It has taken an enormous event, like the credit crunch and the resulting market turmoil, to make SFOs withdraw from so many asset classes and transfer their holdings into cash. In the next three years, however, SFOs believe their levels of investment in equities will return to pre-economic downturn levels of around 34 per cent. They also believe that they will no longer be holding the same levels of cash or equivalent by 2011.
Co-investing, direct capital investments and fund of hedge funds will also see an upsurge in interest from the SFO sphere.
Costs of running a SFO
For the second year running, the average cost across all family offices surveyed was just above 60 basis points (63bp in 2008 versus 62bp in 2007). Smaller SFOs (those with AUM under €250m) on average cost around 87bp to run, while those offices at the large end (more than €1bn) cost approximately 41bp to run.
On average, investment related services cost 58bp compared to 30bp for the next closest services – administration. Family professional services, such as concierge, family event management, and private services for family members, cost 77.5bp for the average SFO. The average optimal cost benchmark expressed by SFOs surveyed was 51bp.
When asked what percentage of costs would be spent on outsourcing in three years time, the number who said "less than 10 per cent" increased to 29 per cent of the sample size. Significantly, however, almost 15 per cent still claim that outsourcing is more than 75 per cent of their total costs and these family offices do not seem intent on lowering their
outsourced cost base.
One manager, who had worked at two very different types of family offices said: "SFOs are all over the place in terms of size and services. But one thing is certain, for the first time in their history, many are making a serious attempt to be simpler and leaner. And that's true whether they are large or small."
Relationships with financial service providers
These were pushed to the limit in 2008 as SFOs became less tolerant than they were in the past. The majority (57 per cent) said private banks were one of their main services providers, a significant increase from the 36 per cent who named private banks last year. The only other category of service provider to record an increase from last year's results were brokers, up from 11 per cent to 30 per cent. Asset managers, who last year were seen by 75 per cent of respondents as a main service provider, dropped to 52 per cent.
"With the markets in flux and household names under the microscope, transparency became key this year," said one Dutch SFO. "Those service providers that couldn't show transparency were cropped. No excuses."
Echoing this, the "performance, performance, performance" mantra is no longer good enough for SFOs, according to the majority of respondents. The most important criteria for selecting a service provider in 2008 were "confidentiality" and "reputation". "Timely advice" was considered by 41 per cent of respondents as the most highly prized quality that banks could possess, followed by "professionalism".
With equity markets out of favour for many family offices and an appetite for new and interesting alternative avenues for investment opportunities, this year's survey has found a keen interest in co-investment as an alternative to traditional forms of investment. Most SFOs have at one time taken up co-investment opportunities. A quarter of SFOs have never taken up a co-investment opportunity with another family office, but 67 per cent of them engage in co-investment with other family offices "occasionally" and eight per cent "frequently".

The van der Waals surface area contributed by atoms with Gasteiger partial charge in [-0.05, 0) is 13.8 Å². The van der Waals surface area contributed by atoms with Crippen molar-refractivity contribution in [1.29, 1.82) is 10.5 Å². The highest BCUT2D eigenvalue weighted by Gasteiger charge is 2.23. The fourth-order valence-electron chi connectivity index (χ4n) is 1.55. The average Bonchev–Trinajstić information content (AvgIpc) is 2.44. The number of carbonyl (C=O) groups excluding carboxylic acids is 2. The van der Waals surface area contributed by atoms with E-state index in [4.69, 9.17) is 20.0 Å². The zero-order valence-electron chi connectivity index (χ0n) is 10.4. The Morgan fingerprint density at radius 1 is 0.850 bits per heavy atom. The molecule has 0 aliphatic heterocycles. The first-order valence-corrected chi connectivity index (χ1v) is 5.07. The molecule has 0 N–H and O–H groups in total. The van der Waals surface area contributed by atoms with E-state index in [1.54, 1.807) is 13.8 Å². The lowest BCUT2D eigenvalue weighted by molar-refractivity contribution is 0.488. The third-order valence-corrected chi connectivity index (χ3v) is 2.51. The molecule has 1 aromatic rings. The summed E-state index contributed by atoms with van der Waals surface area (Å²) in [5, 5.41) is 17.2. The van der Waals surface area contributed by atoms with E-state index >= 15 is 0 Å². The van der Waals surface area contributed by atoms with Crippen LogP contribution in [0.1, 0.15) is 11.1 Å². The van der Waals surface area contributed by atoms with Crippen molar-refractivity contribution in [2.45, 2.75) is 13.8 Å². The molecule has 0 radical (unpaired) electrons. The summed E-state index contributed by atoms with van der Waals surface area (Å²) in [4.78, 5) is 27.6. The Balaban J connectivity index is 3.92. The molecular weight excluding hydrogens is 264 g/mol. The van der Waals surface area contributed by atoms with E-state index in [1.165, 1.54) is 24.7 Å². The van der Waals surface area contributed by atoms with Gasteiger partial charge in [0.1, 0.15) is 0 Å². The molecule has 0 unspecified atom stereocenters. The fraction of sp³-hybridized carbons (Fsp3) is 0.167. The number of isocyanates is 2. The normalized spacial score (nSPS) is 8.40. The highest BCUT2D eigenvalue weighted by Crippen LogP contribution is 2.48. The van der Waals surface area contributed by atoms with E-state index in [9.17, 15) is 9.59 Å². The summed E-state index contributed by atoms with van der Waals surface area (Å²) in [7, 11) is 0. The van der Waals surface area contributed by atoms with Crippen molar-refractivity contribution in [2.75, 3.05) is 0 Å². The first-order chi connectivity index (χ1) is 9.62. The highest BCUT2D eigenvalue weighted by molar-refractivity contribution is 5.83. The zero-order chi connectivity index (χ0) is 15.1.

Against the backdrop of market turmoil, governance came into increasing focus in 2008. Many of the respondents this year remarked they had come under much tougher scrutiny from the families they served. Further, in direct response to market conditions and the demise of a few high profile financial institutions, many SFOs have increased the level of attention they pay to their own financial service providers.
The vast majority of SFOs have formal structures and procedures for managing aspects of the family office business and report back to family members, the most popular being the owner's committee and the investment committee. Family members comprise the majority membership of owners, investment and management committees.
How frequently SFOs communicate with their families varies but there is a prevalence for either monthly or quarterly communications, used by 44 per cent and 22 per cent respectively. For the vast majority (62 per cent), the common way to communicate with their family is through formal presentations.
The value of informal communication was again acknowledged this year by many family offices, with most stating that while they communicate officially on investment matters quarterly or monthly, they communicate informally weekly or daily.
We see communication as a vital way of illustrating our worth to the family," said the chief executive of one Spanish SFO.
"There are key family members that we need to be in touch with daily. We see the formal reports as a service to the family as a whole but for the principals, these reports will never hold any surprises."
The cost of reporting was extremely varied. It is interesting to note that only a small number of those surveyed were able to confidently provide an idea of how much the process of reporting cost them. For those that could (roughly a sixth), reporting cost the firm approximately 2.5 days a month. The monetary cost of reporting was revealed by some firms to be around €10,000 annually at the lower end and up to €150,000 at the top end, with an average yearly cost of just over €50,000.
The way that decisions are made varies from SFO to SFO but by and large, a consensus of a majority of committee members seems the norm for most committees. The only exception to this rule seems to be the owners' committee, where in 55 per cent of the cases, decision-making is left to family members on the committee rather than non-family members. In fact, very rarely are family members or a total consensus not involved in the decision-making.